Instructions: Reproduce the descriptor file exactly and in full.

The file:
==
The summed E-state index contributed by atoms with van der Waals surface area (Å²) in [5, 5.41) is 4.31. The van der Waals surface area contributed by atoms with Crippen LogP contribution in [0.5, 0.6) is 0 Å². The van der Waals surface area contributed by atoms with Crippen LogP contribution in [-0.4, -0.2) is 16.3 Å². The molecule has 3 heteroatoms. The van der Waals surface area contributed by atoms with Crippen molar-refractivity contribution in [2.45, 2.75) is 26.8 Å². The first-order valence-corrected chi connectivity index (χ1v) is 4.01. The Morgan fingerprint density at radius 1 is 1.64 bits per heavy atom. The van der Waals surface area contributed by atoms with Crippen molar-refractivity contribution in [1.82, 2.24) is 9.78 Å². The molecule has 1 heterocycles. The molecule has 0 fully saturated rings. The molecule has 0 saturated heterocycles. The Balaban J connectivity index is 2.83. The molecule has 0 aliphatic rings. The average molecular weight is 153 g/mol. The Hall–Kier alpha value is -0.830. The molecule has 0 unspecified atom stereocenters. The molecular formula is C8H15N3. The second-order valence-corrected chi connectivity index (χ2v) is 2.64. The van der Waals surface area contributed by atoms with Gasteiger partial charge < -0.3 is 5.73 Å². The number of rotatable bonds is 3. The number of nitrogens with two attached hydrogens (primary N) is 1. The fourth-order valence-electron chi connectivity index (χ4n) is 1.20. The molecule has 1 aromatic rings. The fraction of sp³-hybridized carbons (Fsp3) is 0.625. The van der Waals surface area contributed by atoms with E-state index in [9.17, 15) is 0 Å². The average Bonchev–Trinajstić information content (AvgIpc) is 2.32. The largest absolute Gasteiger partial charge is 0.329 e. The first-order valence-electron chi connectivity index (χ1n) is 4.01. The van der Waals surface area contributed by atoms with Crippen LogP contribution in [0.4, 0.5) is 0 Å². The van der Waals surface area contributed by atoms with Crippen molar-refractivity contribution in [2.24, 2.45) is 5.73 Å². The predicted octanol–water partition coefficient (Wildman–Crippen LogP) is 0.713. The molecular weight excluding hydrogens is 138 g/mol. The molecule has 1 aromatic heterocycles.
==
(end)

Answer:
The summed E-state index contributed by atoms with van der Waals surface area (Å²) in [5, 5.41) is 4.31. The van der Waals surface area contributed by atoms with Crippen LogP contribution in [0.5, 0.6) is 0 Å². The van der Waals surface area contributed by atoms with Crippen LogP contribution in [-0.4, -0.2) is 16.3 Å². The molecule has 3 heteroatoms. The van der Waals surface area contributed by atoms with Crippen molar-refractivity contribution in [2.45, 2.75) is 26.8 Å². The first-order valence-corrected chi connectivity index (χ1v) is 4.01. The Morgan fingerprint density at radius 1 is 1.64 bits per heavy atom. The van der Waals surface area contributed by atoms with Crippen molar-refractivity contribution in [1.82, 2.24) is 9.78 Å². The molecule has 1 heterocycles. The molecule has 0 fully saturated rings. The molecule has 0 saturated heterocycles. The Balaban J connectivity index is 2.83. The molecule has 0 aliphatic rings. The average molecular weight is 153 g/mol. The Hall–Kier alpha value is -0.830. The molecule has 0 unspecified atom stereocenters. The molecular formula is C8H15N3. The second-order valence-corrected chi connectivity index (χ2v) is 2.64. The van der Waals surface area contributed by atoms with Gasteiger partial charge < -0.3 is 5.73 Å². The number of rotatable bonds is 3. The number of nitrogens with two attached hydrogens (primary N) is 1. The fourth-order valence-electron chi connectivity index (χ4n) is 1.20. The molecule has 1 aromatic rings. The fraction of sp³-hybridized carbons (Fsp3) is 0.625. The van der Waals surface area contributed by atoms with E-state index in [9.17, 15) is 0 Å². The average Bonchev–Trinajstić information content (AvgIpc) is 2.32. The largest absolute Gasteiger partial charge is 0.329 e. The first-order valence-electron chi connectivity index (χ1n) is 4.01. The van der Waals surface area contributed by atoms with Crippen LogP contribution in [0.4, 0.5) is 0 Å². The van der Waals surface area contributed by atoms with Crippen molar-refractivity contribution in [2.24, 2.45) is 5.73 Å². The predicted octanol–water partition coefficient (Wildman–Crippen LogP) is 0.713. The molecular weight excluding hydrogens is 138 g/mol. The molecule has 1 aromatic heterocycles.